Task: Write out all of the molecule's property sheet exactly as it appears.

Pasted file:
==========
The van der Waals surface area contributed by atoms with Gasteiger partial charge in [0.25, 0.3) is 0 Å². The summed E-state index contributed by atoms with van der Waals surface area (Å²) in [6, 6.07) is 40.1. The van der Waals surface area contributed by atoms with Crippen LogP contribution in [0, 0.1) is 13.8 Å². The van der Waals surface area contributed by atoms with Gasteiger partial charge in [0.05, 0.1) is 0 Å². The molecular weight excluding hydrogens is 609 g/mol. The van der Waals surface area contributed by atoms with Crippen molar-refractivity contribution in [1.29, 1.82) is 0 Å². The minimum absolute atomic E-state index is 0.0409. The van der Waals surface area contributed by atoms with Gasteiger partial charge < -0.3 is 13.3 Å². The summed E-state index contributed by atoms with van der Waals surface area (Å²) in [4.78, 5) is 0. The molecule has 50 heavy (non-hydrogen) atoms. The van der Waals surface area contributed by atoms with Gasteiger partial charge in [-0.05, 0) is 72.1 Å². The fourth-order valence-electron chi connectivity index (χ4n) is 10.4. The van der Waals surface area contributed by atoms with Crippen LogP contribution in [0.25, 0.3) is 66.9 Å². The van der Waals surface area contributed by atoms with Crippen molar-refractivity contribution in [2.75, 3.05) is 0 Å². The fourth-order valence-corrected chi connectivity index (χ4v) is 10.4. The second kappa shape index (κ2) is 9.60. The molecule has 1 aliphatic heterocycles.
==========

The van der Waals surface area contributed by atoms with Gasteiger partial charge in [0.25, 0.3) is 0 Å². The summed E-state index contributed by atoms with van der Waals surface area (Å²) in [6, 6.07) is 40.1. The van der Waals surface area contributed by atoms with Crippen LogP contribution in [0, 0.1) is 13.8 Å². The van der Waals surface area contributed by atoms with Gasteiger partial charge in [0.05, 0.1) is 0 Å². The molecular weight excluding hydrogens is 609 g/mol. The van der Waals surface area contributed by atoms with Crippen molar-refractivity contribution in [1.29, 1.82) is 0 Å². The minimum absolute atomic E-state index is 0.0409. The van der Waals surface area contributed by atoms with Gasteiger partial charge < -0.3 is 13.3 Å². The summed E-state index contributed by atoms with van der Waals surface area (Å²) in [4.78, 5) is 0. The molecule has 50 heavy (non-hydrogen) atoms. The van der Waals surface area contributed by atoms with Gasteiger partial charge in [-0.05, 0) is 72.1 Å². The fourth-order valence-electron chi connectivity index (χ4n) is 10.4. The van der Waals surface area contributed by atoms with Crippen LogP contribution in [0.25, 0.3) is 66.9 Å². The van der Waals surface area contributed by atoms with Crippen molar-refractivity contribution in [2.75, 3.05) is 0 Å². The fourth-order valence-corrected chi connectivity index (χ4v) is 10.4. The second kappa shape index (κ2) is 9.60. The molecule has 1 aliphatic heterocycles.